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The Next Element of the X-Division?


The X-Division has always been a thing of uniqueness and well, ambiguousness, in pro wrestling. Ahead of its time in many ways in acknowledging and giving a platform to a style of wrestling that would soon become the norm in pro wrestling in the United States, the division served as a non-stop car-crash presentation that offered something different from the other "offerings" on Impact, then TNA, television. But that was then...2005.

Today, the X-Division title still lives on and now has built up enough equity over time and history to be considered a cornerstone of the company and special enough to invoke thought and nostalgia. Again, very different from the abundance of Television Championships and other now generic "mid-card" championships that have been copied and pasted, or positioned as being mid-tier of that companies World Championship, the X-Division still feels different and on-brand with Impact. I could argue, the X-Division still remains Impact's most identifiable brand, with Ultimate X following it, go figure.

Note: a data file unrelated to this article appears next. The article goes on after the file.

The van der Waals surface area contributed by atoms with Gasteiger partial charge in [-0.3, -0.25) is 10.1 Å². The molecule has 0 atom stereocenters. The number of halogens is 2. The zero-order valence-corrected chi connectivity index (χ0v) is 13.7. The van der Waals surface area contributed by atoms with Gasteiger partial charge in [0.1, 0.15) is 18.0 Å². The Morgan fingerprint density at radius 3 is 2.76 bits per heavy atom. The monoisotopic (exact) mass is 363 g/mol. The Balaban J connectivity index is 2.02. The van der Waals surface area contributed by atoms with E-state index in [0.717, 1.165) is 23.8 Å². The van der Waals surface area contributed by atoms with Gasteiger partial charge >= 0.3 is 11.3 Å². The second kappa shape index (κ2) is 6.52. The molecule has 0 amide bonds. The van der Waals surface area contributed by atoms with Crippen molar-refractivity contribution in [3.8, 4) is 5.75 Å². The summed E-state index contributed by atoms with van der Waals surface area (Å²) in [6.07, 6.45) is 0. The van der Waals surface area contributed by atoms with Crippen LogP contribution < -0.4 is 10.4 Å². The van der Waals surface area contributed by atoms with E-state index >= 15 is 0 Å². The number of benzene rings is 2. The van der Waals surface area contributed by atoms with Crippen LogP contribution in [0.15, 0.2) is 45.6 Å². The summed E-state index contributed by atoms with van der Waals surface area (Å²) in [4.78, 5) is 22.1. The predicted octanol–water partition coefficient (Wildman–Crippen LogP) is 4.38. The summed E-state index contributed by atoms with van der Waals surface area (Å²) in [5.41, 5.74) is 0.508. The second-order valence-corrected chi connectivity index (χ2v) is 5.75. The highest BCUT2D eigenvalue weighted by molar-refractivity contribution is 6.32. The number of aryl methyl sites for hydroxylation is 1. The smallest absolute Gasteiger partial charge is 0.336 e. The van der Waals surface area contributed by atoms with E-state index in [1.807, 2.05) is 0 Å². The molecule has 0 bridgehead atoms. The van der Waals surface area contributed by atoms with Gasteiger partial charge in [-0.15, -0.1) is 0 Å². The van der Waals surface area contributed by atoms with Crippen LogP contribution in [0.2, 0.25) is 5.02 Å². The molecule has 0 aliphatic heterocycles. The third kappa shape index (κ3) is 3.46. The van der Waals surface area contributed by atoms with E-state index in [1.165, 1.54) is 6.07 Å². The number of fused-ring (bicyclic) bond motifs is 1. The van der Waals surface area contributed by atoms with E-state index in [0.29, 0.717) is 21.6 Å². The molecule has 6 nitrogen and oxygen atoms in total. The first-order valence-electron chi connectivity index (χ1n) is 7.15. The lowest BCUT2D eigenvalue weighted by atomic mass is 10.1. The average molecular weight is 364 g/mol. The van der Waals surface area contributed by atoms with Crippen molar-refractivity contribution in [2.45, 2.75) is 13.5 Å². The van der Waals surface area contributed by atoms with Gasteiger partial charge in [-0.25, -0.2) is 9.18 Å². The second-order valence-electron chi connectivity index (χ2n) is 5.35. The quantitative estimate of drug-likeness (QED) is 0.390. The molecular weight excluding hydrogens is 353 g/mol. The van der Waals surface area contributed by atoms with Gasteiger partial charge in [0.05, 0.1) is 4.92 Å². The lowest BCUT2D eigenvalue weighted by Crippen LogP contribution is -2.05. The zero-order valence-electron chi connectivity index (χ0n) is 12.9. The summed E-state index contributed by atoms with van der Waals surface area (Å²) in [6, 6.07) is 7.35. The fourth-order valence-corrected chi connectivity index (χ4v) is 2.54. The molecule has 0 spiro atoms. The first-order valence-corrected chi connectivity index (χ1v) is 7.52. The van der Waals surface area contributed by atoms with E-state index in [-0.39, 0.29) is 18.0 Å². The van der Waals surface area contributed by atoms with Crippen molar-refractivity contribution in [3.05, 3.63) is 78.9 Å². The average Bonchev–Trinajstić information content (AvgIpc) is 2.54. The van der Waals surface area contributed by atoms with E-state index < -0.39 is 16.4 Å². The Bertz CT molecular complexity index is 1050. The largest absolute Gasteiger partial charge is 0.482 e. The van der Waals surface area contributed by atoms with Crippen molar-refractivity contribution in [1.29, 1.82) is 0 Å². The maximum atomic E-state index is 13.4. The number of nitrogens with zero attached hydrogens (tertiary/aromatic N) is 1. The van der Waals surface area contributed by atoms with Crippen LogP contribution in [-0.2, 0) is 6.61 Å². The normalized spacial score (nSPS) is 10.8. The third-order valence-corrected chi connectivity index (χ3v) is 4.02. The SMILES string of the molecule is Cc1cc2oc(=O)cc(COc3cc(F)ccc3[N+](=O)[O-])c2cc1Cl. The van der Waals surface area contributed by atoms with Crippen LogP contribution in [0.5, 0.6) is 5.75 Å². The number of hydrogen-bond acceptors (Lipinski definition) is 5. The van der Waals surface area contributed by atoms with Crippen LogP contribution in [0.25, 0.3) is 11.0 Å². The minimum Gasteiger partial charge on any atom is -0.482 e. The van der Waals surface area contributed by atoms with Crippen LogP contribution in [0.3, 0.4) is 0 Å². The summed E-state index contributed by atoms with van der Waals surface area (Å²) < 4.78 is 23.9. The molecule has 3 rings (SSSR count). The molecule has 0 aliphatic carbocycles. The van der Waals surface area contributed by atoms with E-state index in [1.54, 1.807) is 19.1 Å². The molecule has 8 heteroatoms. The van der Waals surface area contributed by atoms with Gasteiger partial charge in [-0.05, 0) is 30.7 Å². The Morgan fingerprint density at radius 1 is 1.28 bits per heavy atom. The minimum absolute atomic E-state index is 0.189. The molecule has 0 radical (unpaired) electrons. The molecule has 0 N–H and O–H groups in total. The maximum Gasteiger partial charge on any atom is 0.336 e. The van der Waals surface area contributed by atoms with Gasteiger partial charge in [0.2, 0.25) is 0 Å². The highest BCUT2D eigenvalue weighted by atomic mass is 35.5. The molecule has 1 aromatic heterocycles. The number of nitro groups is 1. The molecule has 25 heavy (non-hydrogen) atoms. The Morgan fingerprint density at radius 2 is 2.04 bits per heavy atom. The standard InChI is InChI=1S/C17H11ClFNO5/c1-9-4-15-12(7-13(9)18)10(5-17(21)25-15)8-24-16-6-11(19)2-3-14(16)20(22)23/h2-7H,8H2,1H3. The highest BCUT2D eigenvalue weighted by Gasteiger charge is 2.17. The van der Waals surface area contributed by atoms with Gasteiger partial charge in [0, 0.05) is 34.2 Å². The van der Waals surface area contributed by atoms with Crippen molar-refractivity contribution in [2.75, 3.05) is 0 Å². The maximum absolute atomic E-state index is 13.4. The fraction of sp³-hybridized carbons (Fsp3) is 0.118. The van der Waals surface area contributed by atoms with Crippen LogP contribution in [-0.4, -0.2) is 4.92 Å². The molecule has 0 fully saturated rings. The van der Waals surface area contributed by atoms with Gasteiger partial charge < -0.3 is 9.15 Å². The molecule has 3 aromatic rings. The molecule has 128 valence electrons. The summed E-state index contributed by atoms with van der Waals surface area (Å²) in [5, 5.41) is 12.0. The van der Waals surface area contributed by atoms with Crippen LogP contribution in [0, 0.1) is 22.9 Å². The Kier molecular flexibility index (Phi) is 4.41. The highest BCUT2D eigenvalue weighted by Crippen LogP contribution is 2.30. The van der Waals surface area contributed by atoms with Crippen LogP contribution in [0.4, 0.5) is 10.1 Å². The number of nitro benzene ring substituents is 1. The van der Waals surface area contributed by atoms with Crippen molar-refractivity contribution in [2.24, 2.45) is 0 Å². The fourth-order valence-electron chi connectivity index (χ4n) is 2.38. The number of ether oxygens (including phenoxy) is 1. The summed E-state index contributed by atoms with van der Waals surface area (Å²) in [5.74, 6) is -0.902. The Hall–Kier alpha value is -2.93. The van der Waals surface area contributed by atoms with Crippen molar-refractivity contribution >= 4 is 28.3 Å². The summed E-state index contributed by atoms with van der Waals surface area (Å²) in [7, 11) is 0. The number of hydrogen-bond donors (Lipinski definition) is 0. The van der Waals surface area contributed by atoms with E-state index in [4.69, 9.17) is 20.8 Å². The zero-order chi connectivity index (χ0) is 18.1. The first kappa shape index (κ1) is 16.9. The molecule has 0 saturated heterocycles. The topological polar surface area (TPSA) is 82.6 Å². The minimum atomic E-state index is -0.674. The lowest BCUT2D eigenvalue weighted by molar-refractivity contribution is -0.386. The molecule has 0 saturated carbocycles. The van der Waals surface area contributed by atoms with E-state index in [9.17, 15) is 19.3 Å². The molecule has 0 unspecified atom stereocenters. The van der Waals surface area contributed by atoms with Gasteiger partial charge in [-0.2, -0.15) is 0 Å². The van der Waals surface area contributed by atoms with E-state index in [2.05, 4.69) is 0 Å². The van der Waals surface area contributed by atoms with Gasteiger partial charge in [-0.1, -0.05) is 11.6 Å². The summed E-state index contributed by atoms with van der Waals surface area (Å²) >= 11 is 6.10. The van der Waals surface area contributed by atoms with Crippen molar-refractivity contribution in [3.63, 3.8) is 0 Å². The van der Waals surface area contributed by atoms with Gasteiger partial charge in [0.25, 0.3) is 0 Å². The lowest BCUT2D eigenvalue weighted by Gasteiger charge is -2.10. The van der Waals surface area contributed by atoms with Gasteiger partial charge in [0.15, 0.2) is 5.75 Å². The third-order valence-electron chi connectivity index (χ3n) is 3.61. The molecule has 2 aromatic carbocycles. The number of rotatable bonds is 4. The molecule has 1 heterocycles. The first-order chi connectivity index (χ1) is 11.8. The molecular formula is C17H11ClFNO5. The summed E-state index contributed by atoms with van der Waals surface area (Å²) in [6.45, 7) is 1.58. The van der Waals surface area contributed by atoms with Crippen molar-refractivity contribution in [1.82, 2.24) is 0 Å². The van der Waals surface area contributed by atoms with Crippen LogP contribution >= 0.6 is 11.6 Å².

It's no secret, over the years, the division and the championship have gone through various versions, "definitions", and purposes. We've seen the super athletic origination still lauded in its early days of AJ Styles, Samoa Joe, Christopher Daniels, Chris Sabin, Jerry Lynn, and on, and on, and on. We've seen the division and championship serve in a comedy role. We've seen the championship positioned on-par with the World Championship itself (I really miss those days...). We've endured Bischoff and Hogan's attempt to slap limits on the division of "No-Limits" with three-way matches and scenarios of relegation and promotion (I don't miss these days). We've seen the great Option C, in which the championship was used as a one-way ticket right to the World Championship. And yes, we've seen it serve as a traditional mid-card milestone for many en route to potential stardom.


It's an unpopular (or maybe, just a silent majority) opinion, but I believe that's what makes the X-Division and the Championship one of beauty. For too long, certain regimes and fans have tried to define or place a role or label on what the X-Division should be. Even placing it in a box as a "Cruiserweight" or "Light Heavyweight" division and championship. Ultimately, over the course of history, it has served as this ambiguous role to the company in whatever support is needed for the product at the time. There is power, creativity, and uniqueness in that, and it allows the company to stay fresh and boundless.